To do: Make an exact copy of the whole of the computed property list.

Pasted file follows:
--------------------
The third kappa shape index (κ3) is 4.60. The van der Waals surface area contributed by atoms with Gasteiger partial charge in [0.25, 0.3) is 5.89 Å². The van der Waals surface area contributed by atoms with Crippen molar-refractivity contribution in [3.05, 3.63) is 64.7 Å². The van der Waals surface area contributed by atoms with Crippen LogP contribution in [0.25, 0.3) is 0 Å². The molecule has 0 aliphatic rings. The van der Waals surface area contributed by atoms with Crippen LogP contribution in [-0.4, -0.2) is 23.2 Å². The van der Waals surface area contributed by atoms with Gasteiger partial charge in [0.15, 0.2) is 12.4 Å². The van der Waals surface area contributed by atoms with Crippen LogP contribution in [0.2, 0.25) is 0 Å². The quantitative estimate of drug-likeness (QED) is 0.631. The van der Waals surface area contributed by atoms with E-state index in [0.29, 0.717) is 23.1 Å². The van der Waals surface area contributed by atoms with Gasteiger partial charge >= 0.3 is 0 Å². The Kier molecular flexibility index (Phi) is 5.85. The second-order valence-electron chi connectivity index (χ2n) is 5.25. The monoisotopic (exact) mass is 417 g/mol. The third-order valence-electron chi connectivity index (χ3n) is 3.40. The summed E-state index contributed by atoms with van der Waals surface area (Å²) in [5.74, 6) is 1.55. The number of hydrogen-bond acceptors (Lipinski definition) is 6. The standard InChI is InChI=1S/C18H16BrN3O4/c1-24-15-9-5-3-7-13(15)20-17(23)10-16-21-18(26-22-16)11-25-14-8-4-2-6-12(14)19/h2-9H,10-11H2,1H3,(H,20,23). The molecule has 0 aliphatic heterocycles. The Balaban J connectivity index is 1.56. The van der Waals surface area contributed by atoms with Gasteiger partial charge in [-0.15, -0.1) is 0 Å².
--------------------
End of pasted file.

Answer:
The third kappa shape index (κ3) is 4.60. The van der Waals surface area contributed by atoms with Gasteiger partial charge in [0.25, 0.3) is 5.89 Å². The van der Waals surface area contributed by atoms with Crippen molar-refractivity contribution in [3.05, 3.63) is 64.7 Å². The van der Waals surface area contributed by atoms with Crippen LogP contribution in [0.25, 0.3) is 0 Å². The molecule has 0 aliphatic rings. The van der Waals surface area contributed by atoms with Crippen LogP contribution in [-0.4, -0.2) is 23.2 Å². The van der Waals surface area contributed by atoms with Gasteiger partial charge in [0.15, 0.2) is 12.4 Å². The van der Waals surface area contributed by atoms with Crippen LogP contribution in [0.2, 0.25) is 0 Å². The quantitative estimate of drug-likeness (QED) is 0.631. The van der Waals surface area contributed by atoms with E-state index in [0.29, 0.717) is 23.1 Å². The van der Waals surface area contributed by atoms with Gasteiger partial charge >= 0.3 is 0 Å². The Kier molecular flexibility index (Phi) is 5.85. The second-order valence-electron chi connectivity index (χ2n) is 5.25. The monoisotopic (exact) mass is 417 g/mol. The third-order valence-electron chi connectivity index (χ3n) is 3.40. The summed E-state index contributed by atoms with van der Waals surface area (Å²) in [5.74, 6) is 1.55. The number of hydrogen-bond acceptors (Lipinski definition) is 6. The standard InChI is InChI=1S/C18H16BrN3O4/c1-24-15-9-5-3-7-13(15)20-17(23)10-16-21-18(26-22-16)11-25-14-8-4-2-6-12(14)19/h2-9H,10-11H2,1H3,(H,20,23). The molecule has 0 aliphatic heterocycles. The Balaban J connectivity index is 1.56. The van der Waals surface area contributed by atoms with Gasteiger partial charge in [-0.15, -0.1) is 0 Å².